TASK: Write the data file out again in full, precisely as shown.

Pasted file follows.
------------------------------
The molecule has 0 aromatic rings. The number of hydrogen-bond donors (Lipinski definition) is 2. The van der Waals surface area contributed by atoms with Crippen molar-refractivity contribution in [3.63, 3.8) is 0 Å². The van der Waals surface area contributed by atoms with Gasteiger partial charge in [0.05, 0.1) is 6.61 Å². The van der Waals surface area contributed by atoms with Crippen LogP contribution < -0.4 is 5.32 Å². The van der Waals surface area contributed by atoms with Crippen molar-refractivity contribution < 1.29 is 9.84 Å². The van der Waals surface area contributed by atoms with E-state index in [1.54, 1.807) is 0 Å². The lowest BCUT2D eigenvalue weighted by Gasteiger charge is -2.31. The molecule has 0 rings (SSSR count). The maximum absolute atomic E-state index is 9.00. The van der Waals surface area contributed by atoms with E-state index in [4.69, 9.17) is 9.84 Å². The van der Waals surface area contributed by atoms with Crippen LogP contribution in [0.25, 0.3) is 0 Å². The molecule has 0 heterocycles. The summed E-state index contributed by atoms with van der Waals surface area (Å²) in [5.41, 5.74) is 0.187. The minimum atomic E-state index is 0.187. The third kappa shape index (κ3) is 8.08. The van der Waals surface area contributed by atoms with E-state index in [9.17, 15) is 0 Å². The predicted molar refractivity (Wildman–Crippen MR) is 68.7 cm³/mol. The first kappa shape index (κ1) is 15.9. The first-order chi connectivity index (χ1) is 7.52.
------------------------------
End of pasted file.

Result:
The molecule has 0 aromatic rings. The number of hydrogen-bond donors (Lipinski definition) is 2. The van der Waals surface area contributed by atoms with Crippen molar-refractivity contribution in [3.63, 3.8) is 0 Å². The van der Waals surface area contributed by atoms with Gasteiger partial charge in [0.05, 0.1) is 6.61 Å². The van der Waals surface area contributed by atoms with Crippen LogP contribution < -0.4 is 5.32 Å². The van der Waals surface area contributed by atoms with Crippen molar-refractivity contribution < 1.29 is 9.84 Å². The van der Waals surface area contributed by atoms with E-state index in [1.54, 1.807) is 0 Å². The lowest BCUT2D eigenvalue weighted by Gasteiger charge is -2.31. The molecule has 0 rings (SSSR count). The maximum absolute atomic E-state index is 9.00. The van der Waals surface area contributed by atoms with E-state index in [4.69, 9.17) is 9.84 Å². The van der Waals surface area contributed by atoms with Crippen LogP contribution in [0.25, 0.3) is 0 Å². The molecule has 0 heterocycles. The summed E-state index contributed by atoms with van der Waals surface area (Å²) in [5.41, 5.74) is 0.187. The minimum atomic E-state index is 0.187. The third kappa shape index (κ3) is 8.08. The van der Waals surface area contributed by atoms with E-state index in [9.17, 15) is 0 Å². The predicted molar refractivity (Wildman–Crippen MR) is 68.7 cm³/mol. The first kappa shape index (κ1) is 15.9. The first-order chi connectivity index (χ1) is 7.52.